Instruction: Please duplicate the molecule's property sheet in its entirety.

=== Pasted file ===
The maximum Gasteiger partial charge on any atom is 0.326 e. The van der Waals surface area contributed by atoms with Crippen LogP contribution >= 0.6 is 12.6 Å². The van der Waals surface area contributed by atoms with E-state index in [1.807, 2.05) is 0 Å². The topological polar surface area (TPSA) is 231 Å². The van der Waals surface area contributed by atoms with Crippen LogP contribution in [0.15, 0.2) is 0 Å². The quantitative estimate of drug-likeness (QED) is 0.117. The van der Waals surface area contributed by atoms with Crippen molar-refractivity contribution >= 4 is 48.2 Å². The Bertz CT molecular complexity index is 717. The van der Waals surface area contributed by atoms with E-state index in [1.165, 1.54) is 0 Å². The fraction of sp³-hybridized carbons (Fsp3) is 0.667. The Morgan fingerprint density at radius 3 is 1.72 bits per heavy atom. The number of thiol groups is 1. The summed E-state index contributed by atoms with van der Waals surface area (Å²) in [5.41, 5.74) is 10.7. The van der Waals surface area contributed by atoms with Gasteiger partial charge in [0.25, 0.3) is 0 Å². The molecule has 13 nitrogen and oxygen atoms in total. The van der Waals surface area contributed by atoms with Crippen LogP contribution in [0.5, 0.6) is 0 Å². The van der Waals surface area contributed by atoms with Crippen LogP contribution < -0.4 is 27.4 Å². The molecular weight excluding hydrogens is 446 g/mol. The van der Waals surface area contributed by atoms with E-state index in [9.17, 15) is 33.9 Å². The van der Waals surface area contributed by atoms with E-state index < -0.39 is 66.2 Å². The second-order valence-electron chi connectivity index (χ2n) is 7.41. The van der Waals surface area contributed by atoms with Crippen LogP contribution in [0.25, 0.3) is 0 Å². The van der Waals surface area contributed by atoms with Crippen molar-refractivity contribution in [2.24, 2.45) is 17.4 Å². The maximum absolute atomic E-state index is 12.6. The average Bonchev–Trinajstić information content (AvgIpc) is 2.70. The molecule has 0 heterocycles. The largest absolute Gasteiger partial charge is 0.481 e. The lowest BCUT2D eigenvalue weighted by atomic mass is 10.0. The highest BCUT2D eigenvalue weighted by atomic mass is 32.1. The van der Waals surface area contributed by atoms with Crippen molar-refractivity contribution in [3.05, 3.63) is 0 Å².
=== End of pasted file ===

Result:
The maximum Gasteiger partial charge on any atom is 0.326 e. The van der Waals surface area contributed by atoms with Crippen LogP contribution >= 0.6 is 12.6 Å². The van der Waals surface area contributed by atoms with E-state index in [1.807, 2.05) is 0 Å². The topological polar surface area (TPSA) is 231 Å². The van der Waals surface area contributed by atoms with Crippen LogP contribution in [0.15, 0.2) is 0 Å². The quantitative estimate of drug-likeness (QED) is 0.117. The van der Waals surface area contributed by atoms with Crippen molar-refractivity contribution >= 4 is 48.2 Å². The Bertz CT molecular complexity index is 717. The van der Waals surface area contributed by atoms with E-state index in [1.165, 1.54) is 0 Å². The fraction of sp³-hybridized carbons (Fsp3) is 0.667. The Morgan fingerprint density at radius 3 is 1.72 bits per heavy atom. The number of thiol groups is 1. The summed E-state index contributed by atoms with van der Waals surface area (Å²) in [5.41, 5.74) is 10.7. The van der Waals surface area contributed by atoms with Gasteiger partial charge in [0.25, 0.3) is 0 Å². The molecule has 13 nitrogen and oxygen atoms in total. The van der Waals surface area contributed by atoms with Crippen LogP contribution in [0.5, 0.6) is 0 Å². The van der Waals surface area contributed by atoms with Crippen LogP contribution < -0.4 is 27.4 Å². The molecular weight excluding hydrogens is 446 g/mol. The van der Waals surface area contributed by atoms with E-state index in [9.17, 15) is 33.9 Å². The van der Waals surface area contributed by atoms with E-state index < -0.39 is 66.2 Å². The second-order valence-electron chi connectivity index (χ2n) is 7.41. The van der Waals surface area contributed by atoms with Crippen LogP contribution in [0.25, 0.3) is 0 Å². The van der Waals surface area contributed by atoms with Crippen molar-refractivity contribution in [2.24, 2.45) is 17.4 Å². The maximum absolute atomic E-state index is 12.6. The average Bonchev–Trinajstić information content (AvgIpc) is 2.70. The molecule has 0 heterocycles. The largest absolute Gasteiger partial charge is 0.481 e. The lowest BCUT2D eigenvalue weighted by atomic mass is 10.0. The highest BCUT2D eigenvalue weighted by atomic mass is 32.1. The van der Waals surface area contributed by atoms with Crippen molar-refractivity contribution in [3.05, 3.63) is 0 Å².